“The folks who were going independent have a strong independent streak, a strong entrepreneurial spirit,” Mooney says. Leaving the protocol “will make moves
more difficult, but it won’t completely stem it. Water finds its own equilibrium.”
Snowden Lane, which has recruited several wirehouse teams, is not planning to leave the protocol, Mooney adds.
WHAT ARE NEGATIVE EFFECTS FOR ADVISORS?
Legal costs associated with making a career change will probably rise and the size of recruiting bonuses may shrink, experts say.
“When [recruiting firms] think about the type of deal they would need to hire advisor talent, then they need to factor in the legal cost,” says Phil Shaffer, a former managing director at Morgan Stanley who founded Halite Partners in 2017.
“The acquiring firm will reduce some of the risk by saying, ‘We’ll pay you as you bring those assets over,’ versus ‘We’ll pay you X upfront,’ ” he says.
Even if a recruiting deal offered by a non-protocol firm is enticing, advisors may want to think twice.
“I think fit and money are much bigger issues for the advisor than whether the firm is in the protocol. But if you were comparing two firms that are basically the same and only one was a protocol firm, then I’d recommend going to the protocol firm because you can take your clients with you, should you leave at a later date,” says Ross Intelisano, a founding partner at the law firm Rich, Intelisano & Katz. “No one knows how these firms will use their newfound firepower.”
Advisors are also advised to make sure that their exit from a non-protocol firm is conducted in a professional manner.
In the past, when firms have sued departing advisors for breaching the Broker Protocol’s rules, they’ve subpoenaed communications. A 2017 legal battle pitting a breakaway RIA in Connecticut against UBS resulted in dozens of text and email messages between advisors and clients being made public.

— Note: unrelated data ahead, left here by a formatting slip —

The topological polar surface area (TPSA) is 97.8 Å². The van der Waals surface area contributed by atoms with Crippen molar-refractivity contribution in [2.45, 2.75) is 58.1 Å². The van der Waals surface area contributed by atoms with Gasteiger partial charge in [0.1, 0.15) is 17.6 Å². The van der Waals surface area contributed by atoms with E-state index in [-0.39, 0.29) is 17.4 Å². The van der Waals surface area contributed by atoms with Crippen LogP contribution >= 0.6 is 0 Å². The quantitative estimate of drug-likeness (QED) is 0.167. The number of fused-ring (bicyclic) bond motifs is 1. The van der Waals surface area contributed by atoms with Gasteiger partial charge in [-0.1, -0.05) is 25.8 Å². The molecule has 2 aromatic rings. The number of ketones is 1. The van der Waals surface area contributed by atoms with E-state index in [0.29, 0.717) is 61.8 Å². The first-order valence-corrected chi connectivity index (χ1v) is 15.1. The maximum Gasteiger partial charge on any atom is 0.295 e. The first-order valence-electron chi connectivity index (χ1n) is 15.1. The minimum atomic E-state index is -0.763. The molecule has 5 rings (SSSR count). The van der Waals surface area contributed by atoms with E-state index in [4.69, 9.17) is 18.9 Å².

HOW ELSE WILL IT CHANGE RECRUITING?
For advisory firms that have left or will leave the protocol, insiders predict hiring efforts will suffer because advisors will not want to join a non-protocol firm for fear they could never leave.
Shirl Penney, CEO of Dynasty Financial Partners, says: “One of the nuances that people may be missing is that when someone exits the protocol, it does two things. First, it makes it more costly for someone to make a move. But when a firm leaves the protocol, it makes it harder for them to recruit advisors.”
WHAT WILL REPLACE THE BROKER PROTOCOL?
It’s not clear, but everyone interviewed for this article lamented that there might not be a client-friendly system to replace it.
“I scratch my head on why we don’t have something more client-centric here,” Shaffer says. He adds that Halite Partners will remain in the protocol.
Meanwhile, calls are mounting for regulators to get involved. “I don’t think the protocol was enacted with the clients foremost in mind, but it probably served them more than anyone when compared to the previous regime,” says Hendrickson, the securities litigation specialist. If the protocol collapses, it will leave a void along with many unanswered questions. “Someone should step in, and the logical actor would be the SEC or FINRA, ” she says.
In a worst-case scenario, clients could be left in the lurch as advisors and firms file temporary restraining orders against one another in court, arguing over whom the client belongs to.
“We ought not to be encumbering clients in the midst of litigation by determining client names are trade secrets,” Mooney says.
But whether regulators would get involved is unknown. At the moment, the focus in Washington is on deregulation — not the opposite.
If the protocol collapses, “someone should step in,” says Nancy Henrickson, a securities litigation specialist. FINRA and the SEC are candidates.